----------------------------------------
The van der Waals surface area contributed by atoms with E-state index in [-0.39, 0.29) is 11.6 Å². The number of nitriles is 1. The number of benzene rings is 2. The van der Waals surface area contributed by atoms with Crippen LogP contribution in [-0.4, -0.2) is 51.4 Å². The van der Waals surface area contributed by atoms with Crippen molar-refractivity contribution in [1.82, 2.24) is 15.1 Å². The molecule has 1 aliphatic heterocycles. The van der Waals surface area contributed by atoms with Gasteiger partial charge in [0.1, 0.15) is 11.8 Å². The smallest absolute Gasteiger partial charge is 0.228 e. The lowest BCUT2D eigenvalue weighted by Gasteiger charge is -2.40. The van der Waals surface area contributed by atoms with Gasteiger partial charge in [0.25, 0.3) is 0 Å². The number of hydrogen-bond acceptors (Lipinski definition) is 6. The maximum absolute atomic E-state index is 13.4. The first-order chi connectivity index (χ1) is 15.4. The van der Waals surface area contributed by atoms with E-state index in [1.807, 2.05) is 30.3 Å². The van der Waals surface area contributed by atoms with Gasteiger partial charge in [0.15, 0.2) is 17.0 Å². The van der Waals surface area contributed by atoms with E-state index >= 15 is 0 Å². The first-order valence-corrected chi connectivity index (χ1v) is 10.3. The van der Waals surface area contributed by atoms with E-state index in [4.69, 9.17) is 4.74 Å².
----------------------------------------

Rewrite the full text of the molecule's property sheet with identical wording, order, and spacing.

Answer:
The van der Waals surface area contributed by atoms with E-state index in [-0.39, 0.29) is 11.6 Å². The number of nitriles is 1. The number of benzene rings is 2. The van der Waals surface area contributed by atoms with Crippen LogP contribution in [-0.4, -0.2) is 51.4 Å². The van der Waals surface area contributed by atoms with Crippen molar-refractivity contribution in [1.82, 2.24) is 15.1 Å². The molecule has 1 aliphatic heterocycles. The van der Waals surface area contributed by atoms with Gasteiger partial charge in [0.1, 0.15) is 11.8 Å². The smallest absolute Gasteiger partial charge is 0.228 e. The lowest BCUT2D eigenvalue weighted by Gasteiger charge is -2.40. The van der Waals surface area contributed by atoms with Gasteiger partial charge in [0.25, 0.3) is 0 Å². The number of hydrogen-bond acceptors (Lipinski definition) is 6. The maximum absolute atomic E-state index is 13.4. The first-order chi connectivity index (χ1) is 15.4. The van der Waals surface area contributed by atoms with E-state index in [1.807, 2.05) is 30.3 Å². The van der Waals surface area contributed by atoms with Gasteiger partial charge in [0.15, 0.2) is 17.0 Å². The van der Waals surface area contributed by atoms with E-state index >= 15 is 0 Å². The first-order valence-corrected chi connectivity index (χ1v) is 10.3. The van der Waals surface area contributed by atoms with E-state index in [4.69, 9.17) is 4.74 Å².